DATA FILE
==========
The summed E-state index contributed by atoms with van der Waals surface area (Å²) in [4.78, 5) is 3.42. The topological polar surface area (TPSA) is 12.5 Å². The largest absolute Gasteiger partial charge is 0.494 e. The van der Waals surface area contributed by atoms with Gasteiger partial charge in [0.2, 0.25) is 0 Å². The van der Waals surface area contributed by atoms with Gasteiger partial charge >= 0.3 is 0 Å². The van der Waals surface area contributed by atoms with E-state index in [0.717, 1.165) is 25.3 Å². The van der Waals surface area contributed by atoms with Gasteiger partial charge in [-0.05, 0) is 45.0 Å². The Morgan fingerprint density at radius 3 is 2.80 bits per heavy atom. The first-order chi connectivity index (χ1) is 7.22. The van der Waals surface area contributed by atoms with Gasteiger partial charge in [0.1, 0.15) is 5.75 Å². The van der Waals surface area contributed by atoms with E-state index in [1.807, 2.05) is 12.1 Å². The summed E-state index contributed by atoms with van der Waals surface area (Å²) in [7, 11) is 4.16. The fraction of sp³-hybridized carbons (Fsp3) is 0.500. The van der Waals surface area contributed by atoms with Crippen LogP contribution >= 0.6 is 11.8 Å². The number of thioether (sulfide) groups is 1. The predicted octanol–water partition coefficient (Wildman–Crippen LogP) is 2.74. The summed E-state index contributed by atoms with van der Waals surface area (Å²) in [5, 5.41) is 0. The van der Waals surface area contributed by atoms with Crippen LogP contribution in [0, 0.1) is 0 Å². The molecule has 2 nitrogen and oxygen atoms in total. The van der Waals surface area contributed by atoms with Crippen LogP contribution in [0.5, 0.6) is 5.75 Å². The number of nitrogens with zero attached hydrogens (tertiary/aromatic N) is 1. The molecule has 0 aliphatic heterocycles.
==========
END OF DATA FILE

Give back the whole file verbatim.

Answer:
The summed E-state index contributed by atoms with van der Waals surface area (Å²) in [4.78, 5) is 3.42. The topological polar surface area (TPSA) is 12.5 Å². The largest absolute Gasteiger partial charge is 0.494 e. The van der Waals surface area contributed by atoms with Gasteiger partial charge in [0.2, 0.25) is 0 Å². The van der Waals surface area contributed by atoms with Gasteiger partial charge >= 0.3 is 0 Å². The van der Waals surface area contributed by atoms with E-state index in [0.717, 1.165) is 25.3 Å². The van der Waals surface area contributed by atoms with Gasteiger partial charge in [-0.05, 0) is 45.0 Å². The Morgan fingerprint density at radius 3 is 2.80 bits per heavy atom. The first-order chi connectivity index (χ1) is 7.22. The van der Waals surface area contributed by atoms with Gasteiger partial charge in [0.1, 0.15) is 5.75 Å². The van der Waals surface area contributed by atoms with E-state index in [1.807, 2.05) is 12.1 Å². The summed E-state index contributed by atoms with van der Waals surface area (Å²) in [7, 11) is 4.16. The fraction of sp³-hybridized carbons (Fsp3) is 0.500. The van der Waals surface area contributed by atoms with Crippen LogP contribution >= 0.6 is 11.8 Å². The number of thioether (sulfide) groups is 1. The predicted octanol–water partition coefficient (Wildman–Crippen LogP) is 2.74. The summed E-state index contributed by atoms with van der Waals surface area (Å²) in [5, 5.41) is 0. The van der Waals surface area contributed by atoms with Crippen LogP contribution in [0, 0.1) is 0 Å². The molecule has 2 nitrogen and oxygen atoms in total. The van der Waals surface area contributed by atoms with Crippen LogP contribution in [0.5, 0.6) is 5.75 Å². The number of nitrogens with zero attached hydrogens (tertiary/aromatic N) is 1. The molecule has 0 aliphatic heterocycles.